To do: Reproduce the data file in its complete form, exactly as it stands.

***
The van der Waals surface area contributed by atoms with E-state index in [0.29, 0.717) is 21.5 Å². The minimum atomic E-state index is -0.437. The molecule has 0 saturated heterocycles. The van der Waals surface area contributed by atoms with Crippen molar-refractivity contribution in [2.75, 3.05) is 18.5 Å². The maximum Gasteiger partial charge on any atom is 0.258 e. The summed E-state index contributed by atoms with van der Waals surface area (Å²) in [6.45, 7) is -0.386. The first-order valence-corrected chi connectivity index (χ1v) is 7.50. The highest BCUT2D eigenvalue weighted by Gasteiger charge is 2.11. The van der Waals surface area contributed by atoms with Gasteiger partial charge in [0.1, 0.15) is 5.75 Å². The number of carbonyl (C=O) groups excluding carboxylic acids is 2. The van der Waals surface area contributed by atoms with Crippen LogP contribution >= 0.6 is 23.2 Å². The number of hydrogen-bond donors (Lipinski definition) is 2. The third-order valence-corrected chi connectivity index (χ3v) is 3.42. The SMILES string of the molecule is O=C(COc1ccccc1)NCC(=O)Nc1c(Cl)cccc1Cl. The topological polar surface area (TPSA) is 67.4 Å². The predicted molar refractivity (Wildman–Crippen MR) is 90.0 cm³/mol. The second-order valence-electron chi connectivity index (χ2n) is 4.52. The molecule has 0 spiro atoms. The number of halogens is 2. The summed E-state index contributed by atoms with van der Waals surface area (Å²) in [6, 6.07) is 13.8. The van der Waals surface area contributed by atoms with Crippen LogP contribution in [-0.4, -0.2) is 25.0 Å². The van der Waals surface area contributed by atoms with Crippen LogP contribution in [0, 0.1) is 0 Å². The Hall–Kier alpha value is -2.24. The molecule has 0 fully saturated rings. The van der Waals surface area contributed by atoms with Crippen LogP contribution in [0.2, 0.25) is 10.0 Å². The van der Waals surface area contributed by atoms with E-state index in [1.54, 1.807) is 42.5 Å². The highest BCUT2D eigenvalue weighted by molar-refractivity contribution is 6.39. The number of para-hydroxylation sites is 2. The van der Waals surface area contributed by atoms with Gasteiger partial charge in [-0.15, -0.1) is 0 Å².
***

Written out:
The van der Waals surface area contributed by atoms with E-state index in [0.29, 0.717) is 21.5 Å². The minimum atomic E-state index is -0.437. The molecule has 0 saturated heterocycles. The van der Waals surface area contributed by atoms with Crippen molar-refractivity contribution in [2.75, 3.05) is 18.5 Å². The maximum Gasteiger partial charge on any atom is 0.258 e. The summed E-state index contributed by atoms with van der Waals surface area (Å²) in [6.45, 7) is -0.386. The first-order valence-corrected chi connectivity index (χ1v) is 7.50. The highest BCUT2D eigenvalue weighted by Gasteiger charge is 2.11. The van der Waals surface area contributed by atoms with Gasteiger partial charge in [0.1, 0.15) is 5.75 Å². The number of carbonyl (C=O) groups excluding carboxylic acids is 2. The van der Waals surface area contributed by atoms with Crippen LogP contribution >= 0.6 is 23.2 Å². The number of hydrogen-bond donors (Lipinski definition) is 2. The third-order valence-corrected chi connectivity index (χ3v) is 3.42. The SMILES string of the molecule is O=C(COc1ccccc1)NCC(=O)Nc1c(Cl)cccc1Cl. The topological polar surface area (TPSA) is 67.4 Å². The predicted molar refractivity (Wildman–Crippen MR) is 90.0 cm³/mol. The second-order valence-electron chi connectivity index (χ2n) is 4.52. The molecule has 0 spiro atoms. The number of halogens is 2. The summed E-state index contributed by atoms with van der Waals surface area (Å²) in [6, 6.07) is 13.8. The van der Waals surface area contributed by atoms with Crippen LogP contribution in [-0.4, -0.2) is 25.0 Å². The van der Waals surface area contributed by atoms with Crippen LogP contribution in [0, 0.1) is 0 Å². The Hall–Kier alpha value is -2.24. The molecule has 0 fully saturated rings. The van der Waals surface area contributed by atoms with Crippen LogP contribution in [0.2, 0.25) is 10.0 Å². The van der Waals surface area contributed by atoms with E-state index in [1.54, 1.807) is 42.5 Å². The highest BCUT2D eigenvalue weighted by molar-refractivity contribution is 6.39. The number of para-hydroxylation sites is 2. The van der Waals surface area contributed by atoms with Gasteiger partial charge in [-0.15, -0.1) is 0 Å².